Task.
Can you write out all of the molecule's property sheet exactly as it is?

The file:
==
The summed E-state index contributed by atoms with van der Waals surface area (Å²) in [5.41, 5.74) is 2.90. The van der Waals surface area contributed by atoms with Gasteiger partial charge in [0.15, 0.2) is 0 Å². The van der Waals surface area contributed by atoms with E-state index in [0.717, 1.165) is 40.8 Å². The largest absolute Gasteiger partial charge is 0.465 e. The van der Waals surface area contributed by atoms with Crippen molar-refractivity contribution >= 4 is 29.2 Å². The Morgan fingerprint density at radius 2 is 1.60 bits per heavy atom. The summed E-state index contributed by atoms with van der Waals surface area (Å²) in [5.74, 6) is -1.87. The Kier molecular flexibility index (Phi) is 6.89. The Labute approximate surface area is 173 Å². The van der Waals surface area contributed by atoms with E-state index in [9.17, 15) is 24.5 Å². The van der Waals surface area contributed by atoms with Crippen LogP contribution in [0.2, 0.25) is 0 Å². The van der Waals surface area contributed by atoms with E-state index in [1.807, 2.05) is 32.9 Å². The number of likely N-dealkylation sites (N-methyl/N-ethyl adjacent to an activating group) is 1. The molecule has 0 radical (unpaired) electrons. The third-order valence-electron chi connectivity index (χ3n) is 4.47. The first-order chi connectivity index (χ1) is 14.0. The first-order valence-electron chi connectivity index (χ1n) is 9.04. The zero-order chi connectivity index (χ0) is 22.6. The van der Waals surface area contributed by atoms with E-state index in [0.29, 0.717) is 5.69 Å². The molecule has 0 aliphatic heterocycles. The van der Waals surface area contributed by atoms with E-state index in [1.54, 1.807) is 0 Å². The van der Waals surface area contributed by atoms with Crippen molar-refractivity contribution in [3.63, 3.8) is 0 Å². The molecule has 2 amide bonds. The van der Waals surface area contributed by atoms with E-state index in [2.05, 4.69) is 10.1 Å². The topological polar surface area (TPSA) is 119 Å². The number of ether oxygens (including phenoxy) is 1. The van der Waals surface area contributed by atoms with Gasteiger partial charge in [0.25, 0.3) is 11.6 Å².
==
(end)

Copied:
The summed E-state index contributed by atoms with van der Waals surface area (Å²) in [5.41, 5.74) is 2.90. The van der Waals surface area contributed by atoms with Gasteiger partial charge in [0.15, 0.2) is 0 Å². The van der Waals surface area contributed by atoms with E-state index in [0.717, 1.165) is 40.8 Å². The largest absolute Gasteiger partial charge is 0.465 e. The van der Waals surface area contributed by atoms with Crippen molar-refractivity contribution >= 4 is 29.2 Å². The Morgan fingerprint density at radius 2 is 1.60 bits per heavy atom. The summed E-state index contributed by atoms with van der Waals surface area (Å²) in [5.74, 6) is -1.87. The Kier molecular flexibility index (Phi) is 6.89. The Labute approximate surface area is 173 Å². The van der Waals surface area contributed by atoms with E-state index in [9.17, 15) is 24.5 Å². The van der Waals surface area contributed by atoms with Crippen LogP contribution in [0.2, 0.25) is 0 Å². The van der Waals surface area contributed by atoms with E-state index in [1.807, 2.05) is 32.9 Å². The number of likely N-dealkylation sites (N-methyl/N-ethyl adjacent to an activating group) is 1. The molecule has 0 radical (unpaired) electrons. The third-order valence-electron chi connectivity index (χ3n) is 4.47. The first-order chi connectivity index (χ1) is 14.0. The first-order valence-electron chi connectivity index (χ1n) is 9.04. The zero-order chi connectivity index (χ0) is 22.6. The van der Waals surface area contributed by atoms with E-state index in [0.29, 0.717) is 5.69 Å². The molecule has 0 aliphatic heterocycles. The van der Waals surface area contributed by atoms with E-state index in [1.54, 1.807) is 0 Å². The van der Waals surface area contributed by atoms with Crippen molar-refractivity contribution in [3.63, 3.8) is 0 Å². The molecule has 2 amide bonds. The van der Waals surface area contributed by atoms with E-state index in [2.05, 4.69) is 10.1 Å². The topological polar surface area (TPSA) is 119 Å². The number of ether oxygens (including phenoxy) is 1. The van der Waals surface area contributed by atoms with Gasteiger partial charge in [0.25, 0.3) is 11.6 Å².